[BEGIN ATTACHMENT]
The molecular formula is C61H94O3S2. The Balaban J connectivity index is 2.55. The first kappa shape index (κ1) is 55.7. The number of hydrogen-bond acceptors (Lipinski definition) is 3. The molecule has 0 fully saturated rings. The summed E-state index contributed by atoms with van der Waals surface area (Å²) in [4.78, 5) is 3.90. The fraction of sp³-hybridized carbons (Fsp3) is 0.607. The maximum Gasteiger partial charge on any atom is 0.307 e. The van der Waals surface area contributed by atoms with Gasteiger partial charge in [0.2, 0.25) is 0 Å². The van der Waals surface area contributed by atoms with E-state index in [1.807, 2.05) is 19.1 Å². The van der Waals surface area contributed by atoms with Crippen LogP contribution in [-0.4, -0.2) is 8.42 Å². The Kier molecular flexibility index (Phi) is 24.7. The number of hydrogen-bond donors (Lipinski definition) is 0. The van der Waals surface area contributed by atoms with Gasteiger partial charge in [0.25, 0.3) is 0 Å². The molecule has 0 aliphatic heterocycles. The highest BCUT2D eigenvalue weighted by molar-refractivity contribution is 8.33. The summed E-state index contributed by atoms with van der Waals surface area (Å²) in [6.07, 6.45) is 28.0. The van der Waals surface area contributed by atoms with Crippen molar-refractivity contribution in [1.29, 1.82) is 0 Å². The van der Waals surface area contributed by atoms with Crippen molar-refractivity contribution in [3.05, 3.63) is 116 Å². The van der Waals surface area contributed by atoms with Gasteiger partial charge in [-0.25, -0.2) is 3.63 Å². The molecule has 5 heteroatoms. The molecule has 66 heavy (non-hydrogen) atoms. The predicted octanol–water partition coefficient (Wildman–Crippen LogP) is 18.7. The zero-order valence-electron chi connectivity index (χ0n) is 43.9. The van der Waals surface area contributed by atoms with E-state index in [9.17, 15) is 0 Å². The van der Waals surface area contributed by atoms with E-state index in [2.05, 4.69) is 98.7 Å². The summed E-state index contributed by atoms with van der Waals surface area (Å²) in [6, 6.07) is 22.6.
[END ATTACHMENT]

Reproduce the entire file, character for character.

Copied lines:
The molecular formula is C61H94O3S2. The Balaban J connectivity index is 2.55. The first kappa shape index (κ1) is 55.7. The number of hydrogen-bond acceptors (Lipinski definition) is 3. The molecule has 0 fully saturated rings. The summed E-state index contributed by atoms with van der Waals surface area (Å²) in [4.78, 5) is 3.90. The fraction of sp³-hybridized carbons (Fsp3) is 0.607. The maximum Gasteiger partial charge on any atom is 0.307 e. The van der Waals surface area contributed by atoms with Gasteiger partial charge in [0.2, 0.25) is 0 Å². The van der Waals surface area contributed by atoms with E-state index in [1.807, 2.05) is 19.1 Å². The van der Waals surface area contributed by atoms with Crippen LogP contribution in [-0.4, -0.2) is 8.42 Å². The Kier molecular flexibility index (Phi) is 24.7. The number of hydrogen-bond donors (Lipinski definition) is 0. The van der Waals surface area contributed by atoms with Gasteiger partial charge in [0.25, 0.3) is 0 Å². The molecule has 0 aliphatic heterocycles. The highest BCUT2D eigenvalue weighted by molar-refractivity contribution is 8.33. The summed E-state index contributed by atoms with van der Waals surface area (Å²) in [6.07, 6.45) is 28.0. The van der Waals surface area contributed by atoms with Crippen molar-refractivity contribution in [1.29, 1.82) is 0 Å². The van der Waals surface area contributed by atoms with Crippen molar-refractivity contribution in [3.05, 3.63) is 116 Å². The van der Waals surface area contributed by atoms with Gasteiger partial charge in [-0.25, -0.2) is 3.63 Å². The molecule has 5 heteroatoms. The molecule has 66 heavy (non-hydrogen) atoms. The predicted octanol–water partition coefficient (Wildman–Crippen LogP) is 18.7. The zero-order valence-electron chi connectivity index (χ0n) is 43.9. The van der Waals surface area contributed by atoms with E-state index in [9.17, 15) is 0 Å². The van der Waals surface area contributed by atoms with E-state index in [2.05, 4.69) is 98.7 Å². The summed E-state index contributed by atoms with van der Waals surface area (Å²) in [6, 6.07) is 22.6.